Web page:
Thomas Jefferson wrote in the Declaration of Independence, “We hold these truths to be self-evident, that all Men are created equal, and that they are endowed by their Creator with certain unalienable Rights, that among these are Life, Liberty, and the pursuit of Happiness.” But Jefferson owned hundreds of slaves, depriving them of liberty and happiness. Jefferson knew the evils of slavery, and he feared God would judge the new nation, which trumpeted liberty but enslaved so many. Thomas Jefferson wrote, “Can the liberties of a nation be thought secure when we have removed their only firm basis, a conviction in the minds of the people that these liberties are of the gift of God? That they are not to be violated but with his wrath? Indeed I tremble for my country when I reflect that God is just: that his justice cannot sleep forever.”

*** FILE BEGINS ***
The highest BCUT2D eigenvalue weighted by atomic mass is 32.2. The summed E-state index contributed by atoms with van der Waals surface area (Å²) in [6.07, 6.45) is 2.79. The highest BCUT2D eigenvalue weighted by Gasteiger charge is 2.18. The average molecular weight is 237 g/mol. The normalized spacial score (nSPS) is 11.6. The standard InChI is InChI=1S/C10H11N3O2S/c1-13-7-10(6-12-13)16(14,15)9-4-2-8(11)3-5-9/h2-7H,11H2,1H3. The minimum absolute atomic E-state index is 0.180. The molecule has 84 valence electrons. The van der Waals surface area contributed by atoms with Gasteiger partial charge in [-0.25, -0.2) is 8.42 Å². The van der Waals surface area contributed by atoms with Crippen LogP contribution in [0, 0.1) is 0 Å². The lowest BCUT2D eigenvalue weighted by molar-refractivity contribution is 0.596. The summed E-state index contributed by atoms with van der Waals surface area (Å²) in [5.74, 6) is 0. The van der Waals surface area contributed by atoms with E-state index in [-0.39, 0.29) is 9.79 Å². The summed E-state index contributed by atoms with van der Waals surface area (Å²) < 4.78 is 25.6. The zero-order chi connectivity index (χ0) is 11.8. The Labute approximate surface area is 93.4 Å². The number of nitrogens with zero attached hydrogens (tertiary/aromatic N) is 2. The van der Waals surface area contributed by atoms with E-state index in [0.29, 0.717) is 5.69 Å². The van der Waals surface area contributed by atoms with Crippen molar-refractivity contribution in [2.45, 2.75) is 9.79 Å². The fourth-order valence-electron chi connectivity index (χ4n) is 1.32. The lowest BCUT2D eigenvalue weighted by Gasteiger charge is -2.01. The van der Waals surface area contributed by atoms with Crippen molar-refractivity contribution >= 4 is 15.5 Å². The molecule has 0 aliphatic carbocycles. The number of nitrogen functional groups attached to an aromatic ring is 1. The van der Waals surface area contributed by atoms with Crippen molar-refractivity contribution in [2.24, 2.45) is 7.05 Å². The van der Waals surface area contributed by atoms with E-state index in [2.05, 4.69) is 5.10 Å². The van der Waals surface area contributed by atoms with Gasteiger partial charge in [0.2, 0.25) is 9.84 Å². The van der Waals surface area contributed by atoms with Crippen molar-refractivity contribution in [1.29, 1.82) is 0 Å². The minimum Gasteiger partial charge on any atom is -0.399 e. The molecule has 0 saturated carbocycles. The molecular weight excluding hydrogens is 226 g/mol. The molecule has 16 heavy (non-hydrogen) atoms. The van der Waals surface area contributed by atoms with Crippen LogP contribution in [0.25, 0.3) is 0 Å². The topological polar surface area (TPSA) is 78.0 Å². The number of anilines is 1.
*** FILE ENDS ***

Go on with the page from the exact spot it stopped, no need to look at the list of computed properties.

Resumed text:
Jefferson was willing to try almost anything to solve the slave problem—except free his own slaves. He was a big spender, was constantly running up debts, and he needed the unpaid labor of his slaves to keep him afloat financially. When George Washington died, his will directed that his slaves be freed and that some proceeds from his estate be used to help them financially. But when Thomas Jefferson died, even his will did not free his slaves, and they were sold to help pay his debts.